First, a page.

Homemade Strawberry Kombucha
Author: 
Serves: 1 gallon
 
Ingredients
  • 3½ quarts water
  • 1 cup sugar (regular granulated sugar works best)
  • 8 bags black tea, green tea, or a mix (or 2 tablespoons loose tea)
  • 2 cups starter tea from last batch of kombucha or store-bought kombucha (unpasteurized, neutral-flavored)
  • 1 scoby
  • 10-12 strawberries, fresh or frozen. OR 2 cups homemade strawberry juice
Equipment
  • Stock pot
  • 1-gallon glass jar
  • Mason jars, or other tall glass jars if double fermenting*
  • Tightly woven cloth (like clean napkins or tea towels), coffee filters, or paper towels, to cover the jar
Instructions
  1. Bring your filtered water to a boil. Remove from heat and stir in the sugar to dissolve. Drop in the tea and allow it to steep until the water has cooled. Note* Let it cool completely! Many times I have been impatient and not done this, and my scoby ended up turning brown and dying.
  2. Depending on the size of your pot, this will take a few hours, letting it sit overnight to cool may just be easiest.
  3. Once the tea is cool, remove the tea bags or strain out the loose tea. Stir in the starter tea. Either purchase a small plain kombucha from your local store or use a previous batch as your starter tea. (The starter tea makes the liquid acidic, which prevents unfriendly bacteria from taking up residence in the first few days of fermentation.)
  4. Pour the mixture into a 1-gallon glass jar and gently slide the scoby into the jar with clean hands. Cover the mouth of the jar with a few layers tightly-woven cloth, coffee filters, or paper towels secured with a rubber band.
  5. Keep the jar at room temperature, out of direct sunlight, and where it won't get jostled. Ferment for 7 to 10 days, checking the kombucha and the scoby periodically.
  6. A new cream-colored layer of scoby should start forming on the surface of the kombucha within a few days. It usually attaches to the old scoby (on top), but it's ok if they separate. You may also see brown stringy bits floating beneath the scoby, sediment collecting at the bottom, and bubbles collecting around the scoby. This is all normal and signs of healthy fermentation.
  7. After 7 days, begin tasting the kombucha to see if it's ready. I get a spoon to taste. If the ferment did not go well you will see mold, don't drink if you see mold!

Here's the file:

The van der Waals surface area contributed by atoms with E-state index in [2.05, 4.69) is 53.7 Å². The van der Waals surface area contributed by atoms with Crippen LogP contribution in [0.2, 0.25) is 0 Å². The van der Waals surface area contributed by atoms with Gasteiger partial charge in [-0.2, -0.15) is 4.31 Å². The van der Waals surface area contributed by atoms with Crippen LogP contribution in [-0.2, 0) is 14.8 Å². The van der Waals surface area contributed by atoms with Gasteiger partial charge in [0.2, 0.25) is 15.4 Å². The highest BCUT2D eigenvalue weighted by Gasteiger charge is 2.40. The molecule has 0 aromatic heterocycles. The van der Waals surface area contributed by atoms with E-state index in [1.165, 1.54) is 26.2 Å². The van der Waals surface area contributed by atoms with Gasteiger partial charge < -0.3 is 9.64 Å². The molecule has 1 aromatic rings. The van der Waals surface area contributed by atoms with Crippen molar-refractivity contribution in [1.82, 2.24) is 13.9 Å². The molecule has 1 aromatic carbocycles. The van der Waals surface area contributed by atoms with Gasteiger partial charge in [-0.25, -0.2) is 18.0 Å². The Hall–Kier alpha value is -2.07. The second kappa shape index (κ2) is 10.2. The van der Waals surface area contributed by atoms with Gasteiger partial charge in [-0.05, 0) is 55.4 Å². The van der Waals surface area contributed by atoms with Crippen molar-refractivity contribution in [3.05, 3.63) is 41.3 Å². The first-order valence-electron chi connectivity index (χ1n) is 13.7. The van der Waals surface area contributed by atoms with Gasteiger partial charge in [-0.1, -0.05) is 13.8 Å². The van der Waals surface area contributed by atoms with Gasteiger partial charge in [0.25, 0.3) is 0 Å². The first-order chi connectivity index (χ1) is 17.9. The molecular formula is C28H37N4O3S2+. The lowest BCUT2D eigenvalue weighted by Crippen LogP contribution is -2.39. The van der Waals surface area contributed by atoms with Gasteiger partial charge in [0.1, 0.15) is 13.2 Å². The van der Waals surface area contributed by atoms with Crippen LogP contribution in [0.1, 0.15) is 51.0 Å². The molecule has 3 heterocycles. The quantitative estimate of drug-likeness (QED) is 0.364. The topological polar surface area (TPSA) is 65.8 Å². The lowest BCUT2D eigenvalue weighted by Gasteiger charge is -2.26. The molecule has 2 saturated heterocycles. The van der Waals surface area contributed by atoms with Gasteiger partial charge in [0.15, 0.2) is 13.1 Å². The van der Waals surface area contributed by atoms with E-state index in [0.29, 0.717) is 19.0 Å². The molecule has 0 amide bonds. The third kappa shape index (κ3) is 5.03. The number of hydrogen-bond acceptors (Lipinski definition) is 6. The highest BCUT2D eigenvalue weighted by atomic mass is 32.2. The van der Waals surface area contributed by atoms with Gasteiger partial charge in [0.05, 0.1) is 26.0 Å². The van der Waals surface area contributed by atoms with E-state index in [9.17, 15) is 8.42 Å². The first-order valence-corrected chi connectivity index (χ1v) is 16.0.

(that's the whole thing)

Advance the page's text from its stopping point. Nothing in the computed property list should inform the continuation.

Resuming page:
8. What I look for in the taste test:
  9. Too sweet? It may need a few more days. Tastes too much like vinegar? It's gone too long. You are looking for a happy balance! Sometimes, this takes practice.
  10. When it reaches a balance of sweetness and tartness that is pleasant to you, the kombucha is ready to bottle! If your house is on the warmer side or it is summer, the kombucha will ferment faster. If it is colder or winter, it will take longer to ferment.
  11. When it is ready, I pull out my scoby's and separate the two. You will need to keep at least one scoby for your next batch. I keep mine in a small mason jar in the fridge. The other scoby I either also keep as a backup, toss, or give to a friend!
  12. You can either close your gallon of plain kombucha and store in the fridge to drink or pour in separate smaller bottles to add flavors, like this strawberry one! Note* You will need to keep 2 cups of plain kombucha as your starter for the next batch.
  13. Here's how to add the strawberry flavor.
  14. Pour your gallon kombucha into smaller jars. Like mason jars or glass milk containers. This is what I use.
  15. Add fruit (I put about 3-4 large strawberries in each jar, fresh or frozen).
  16. Let sit on counter for 24-48 hours
  17. Spoon your strawberries out and you have a fizzy, fruity kombucha!
  18. Refrigerate to stop fermentation and consume your kombucha within about a month.
Recipe by The Simple Love at http://thesimplelove.com/2016/10/homemade-strawberry-kombucha/